The FINANCIAL — This week we use the Khachapuri Index to look at Georgia’s broader economic geography. We do so on the basis of price data for more than 100 products from each and every Georgian municipality, which were collected by the Georgian government with assistance from ISET and EU’s European Neighborhood Program for Agriculture and Rural Development (ENPARD).
We used this data for September to “cook” one standard portion of Imeretian Khachapuri for Georgia’s main regions. The map we produced (see below) shows how the Khachapuri Index increases from east to west. In Georgia’s eastern provinces the Index ranges from 2.88 GEL (in Samtskhe-Javakheti) to 3.14 GEL (in Mtskheta-Mtianeti). In the west, the Index only starts at 3.24 GEL (Imereti); it achieves its highest value in Adjara (3.61 GEL), marking an extension of a successful tourism season.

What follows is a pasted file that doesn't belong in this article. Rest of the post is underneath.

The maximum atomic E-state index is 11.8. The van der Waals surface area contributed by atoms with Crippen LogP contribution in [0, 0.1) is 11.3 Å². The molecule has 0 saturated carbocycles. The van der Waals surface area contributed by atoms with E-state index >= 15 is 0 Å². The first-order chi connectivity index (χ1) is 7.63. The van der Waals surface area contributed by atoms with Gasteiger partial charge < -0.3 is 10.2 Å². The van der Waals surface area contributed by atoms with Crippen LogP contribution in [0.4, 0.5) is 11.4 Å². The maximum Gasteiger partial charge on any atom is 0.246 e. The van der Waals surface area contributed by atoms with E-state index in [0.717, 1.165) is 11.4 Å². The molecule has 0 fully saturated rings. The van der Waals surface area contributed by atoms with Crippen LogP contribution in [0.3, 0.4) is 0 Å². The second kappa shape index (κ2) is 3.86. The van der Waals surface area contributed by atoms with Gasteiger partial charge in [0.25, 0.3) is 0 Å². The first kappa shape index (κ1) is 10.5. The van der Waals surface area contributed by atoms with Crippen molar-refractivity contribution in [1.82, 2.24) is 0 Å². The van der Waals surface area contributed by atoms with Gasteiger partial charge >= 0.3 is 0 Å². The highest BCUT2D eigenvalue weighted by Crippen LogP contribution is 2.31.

The largest and most expensive component in the Khachapuri Index basket is Imeretian cheese. Thus, the Index reflects local demand/supply conditions concerning this uniquely Georgian product.
Interestingly, while finding each other far apart on the Khachapuri Index map, Samtskhe-Javakheti and Adjara are situated right next to each other. The more than 25% gap in prices appears to create great arbitrage opportunities, yet, these would not be easy to realize: the two regions are in fact separated by the 2025m Goderdzi pass and difficult mountain roads, which prevent Samtskhe-Javakheti from enjoying the benefits of tourism development in Adjara.